Tampa Bay is filled with amazing photographers, but it’s not uncommon for us to see mediocre wedding photography. I can’t tell you how many times I look at a wedding gallery and cringe because of the photographer’s style, editing, and framing. A great photographer can take a modest wedding and make it look amazing. A mediocre wedding photographer can take an amazing wedding and make it underwhelming.

The typical wedding photography budget starts around $3,000. You will find lots of photographers much less expensive, but don’t shortchange your wedding day just to save $1,000. (Yes, $1,000 is a lot of money, but in the scheme of things, it’s only 3% if your wedding budget is $30,000. Invite five fewer people and that will pay for that wedding photographer you really want.)

When it comes to wedding videography, so many couples ask if it’s worth it, and 100% wedding videography is worth the investment.

But don’t make the mistake of waiting to see if there is money left in your budget toward the end to hire a videographer. While there are hundreds of photographers, there are only a handful of videographers and an even shorter list of ones who I’d actually recommend, so they book up very quickly!

7. Be Realistic

Remember how I said planning a wedding is like buying a house?

What if I said I wanted to get a house in South Tampa (one of the most desirable neighborhoods) that’s three bedrooms, fully remodeled and has a pool for $250,000? You’d tell me I’m crazy because houses like that cost three times that price.

It’s the same thing when it comes to weddings. You can’t always get what you want within your budget. You can pay more to get it or lower your expectations and keep your original budget, but you have to understand what’s feasible (a wedding planner can help guide you on this).

I know your wedding day is your “dream day,” but when it comes to planning one, you have to live in reality. I’ll sometimes see couples post ridiculous questions such as, “I’m inviting 200 people, but don’t want to spend more than $5,000 for my venue and food.” If you do the math, that’s less than $25/per person. You can barely go to a casual restaurant and pay that amount, let alone having a private event with your own catering staff and private venue rental.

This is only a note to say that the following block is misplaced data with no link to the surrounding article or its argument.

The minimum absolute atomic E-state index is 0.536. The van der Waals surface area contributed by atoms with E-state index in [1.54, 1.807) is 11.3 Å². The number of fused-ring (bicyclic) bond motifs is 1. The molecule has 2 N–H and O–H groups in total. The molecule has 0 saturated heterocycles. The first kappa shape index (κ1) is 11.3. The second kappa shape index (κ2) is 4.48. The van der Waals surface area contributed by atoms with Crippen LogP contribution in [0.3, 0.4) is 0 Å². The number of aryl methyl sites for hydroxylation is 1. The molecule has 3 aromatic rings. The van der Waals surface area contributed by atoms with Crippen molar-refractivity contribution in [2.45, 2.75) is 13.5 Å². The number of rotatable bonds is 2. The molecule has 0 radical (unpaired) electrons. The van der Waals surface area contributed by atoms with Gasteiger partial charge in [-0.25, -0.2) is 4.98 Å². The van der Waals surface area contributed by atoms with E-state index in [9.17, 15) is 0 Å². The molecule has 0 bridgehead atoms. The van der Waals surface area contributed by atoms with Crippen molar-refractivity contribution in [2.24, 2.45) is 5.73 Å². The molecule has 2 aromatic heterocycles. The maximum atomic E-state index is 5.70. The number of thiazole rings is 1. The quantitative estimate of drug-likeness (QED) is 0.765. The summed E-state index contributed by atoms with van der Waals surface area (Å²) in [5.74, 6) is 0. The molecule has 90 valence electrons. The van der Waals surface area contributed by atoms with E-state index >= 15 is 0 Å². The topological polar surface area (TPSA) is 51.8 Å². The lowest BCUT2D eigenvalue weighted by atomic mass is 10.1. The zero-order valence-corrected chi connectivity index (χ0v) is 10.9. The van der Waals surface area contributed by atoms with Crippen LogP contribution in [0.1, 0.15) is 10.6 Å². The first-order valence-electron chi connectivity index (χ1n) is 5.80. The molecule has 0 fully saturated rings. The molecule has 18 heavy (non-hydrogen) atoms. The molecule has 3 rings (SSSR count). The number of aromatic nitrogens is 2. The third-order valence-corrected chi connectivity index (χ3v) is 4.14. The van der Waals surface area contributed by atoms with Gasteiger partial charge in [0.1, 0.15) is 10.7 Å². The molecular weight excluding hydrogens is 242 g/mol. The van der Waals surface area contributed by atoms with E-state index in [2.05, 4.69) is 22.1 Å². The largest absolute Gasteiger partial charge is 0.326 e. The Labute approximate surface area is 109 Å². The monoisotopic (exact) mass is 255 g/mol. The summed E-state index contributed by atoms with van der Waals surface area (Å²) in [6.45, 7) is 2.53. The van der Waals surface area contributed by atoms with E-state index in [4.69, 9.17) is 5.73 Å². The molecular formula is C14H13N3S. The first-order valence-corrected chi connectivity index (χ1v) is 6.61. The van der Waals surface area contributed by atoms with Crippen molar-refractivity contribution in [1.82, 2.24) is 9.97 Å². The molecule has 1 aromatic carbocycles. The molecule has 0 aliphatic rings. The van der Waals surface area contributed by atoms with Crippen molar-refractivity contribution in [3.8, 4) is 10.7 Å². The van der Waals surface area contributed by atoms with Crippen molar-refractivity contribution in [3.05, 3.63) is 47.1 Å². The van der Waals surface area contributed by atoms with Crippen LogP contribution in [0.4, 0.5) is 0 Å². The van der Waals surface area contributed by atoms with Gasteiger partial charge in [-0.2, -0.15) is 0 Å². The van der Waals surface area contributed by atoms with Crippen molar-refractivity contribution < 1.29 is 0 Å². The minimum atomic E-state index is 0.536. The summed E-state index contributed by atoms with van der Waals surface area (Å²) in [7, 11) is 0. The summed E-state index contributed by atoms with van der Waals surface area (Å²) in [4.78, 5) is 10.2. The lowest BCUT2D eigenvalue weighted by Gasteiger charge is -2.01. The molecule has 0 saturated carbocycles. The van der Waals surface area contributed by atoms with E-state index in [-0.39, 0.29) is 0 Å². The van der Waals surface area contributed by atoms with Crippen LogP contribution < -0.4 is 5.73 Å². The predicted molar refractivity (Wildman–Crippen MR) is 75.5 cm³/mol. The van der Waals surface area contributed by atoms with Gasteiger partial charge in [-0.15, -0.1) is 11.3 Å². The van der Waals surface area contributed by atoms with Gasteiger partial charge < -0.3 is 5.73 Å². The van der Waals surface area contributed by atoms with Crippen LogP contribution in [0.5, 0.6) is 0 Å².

This goes back to my first point. Weddings can be expensive. You’re hosting a private event for a large amount of people. On average, expect to spend at least $150/per person, which is why I keep saying cut your guest list. $150 x 10 people (5 guests and their +1) is $1,500 in savings! Plus, deleting 10 people from your list equals an entire table of decor that you can cut, which means one less centerpiece, one less linen rental, a smaller cake etc. It all adds up!

We’re Here to Help! (And We’re Free!)

So this wasn’t your typical “warm and fuzzy” wedding planning article, but it’s real, honest advice that will hopefully help you set realistic expectations for planning a wedding. That great news is you’re not alone! We’re here to help. While we’re not wedding planners ourselves, we can recommend a shortlist of “Preferred Marry Me Tampa Bay Wedding Pros,” who are personally reference-checked and highly respected by the wedding community. Plus, we’ve also toured multiple venues and can give suggestions as to which ones are the right fit for your aesthetic and price range.

Reach out to us via email: social@marrymetampabay.com or DM on Instagram: https://marrymetampabay.com/instagramprofile to ask your wedding planning questions or for our opinion on the wedding vendors you’re considering hiring.

Our services are 100% free because we want you to make educated decisions when it comes to hiring your wedding vendors!

MEET THE EDITOR

Marry Me Tampa Bay editor, Anna Coats, created Marry Me Tampa Bay in 2012 to showcase the area's best local weddings and vendors. She has been featured as a wedding expert on the national talkshow Daytime, Fox13, ABC Action News, Great Day Tampa Bay, and Bay News 9 (now Spectrum).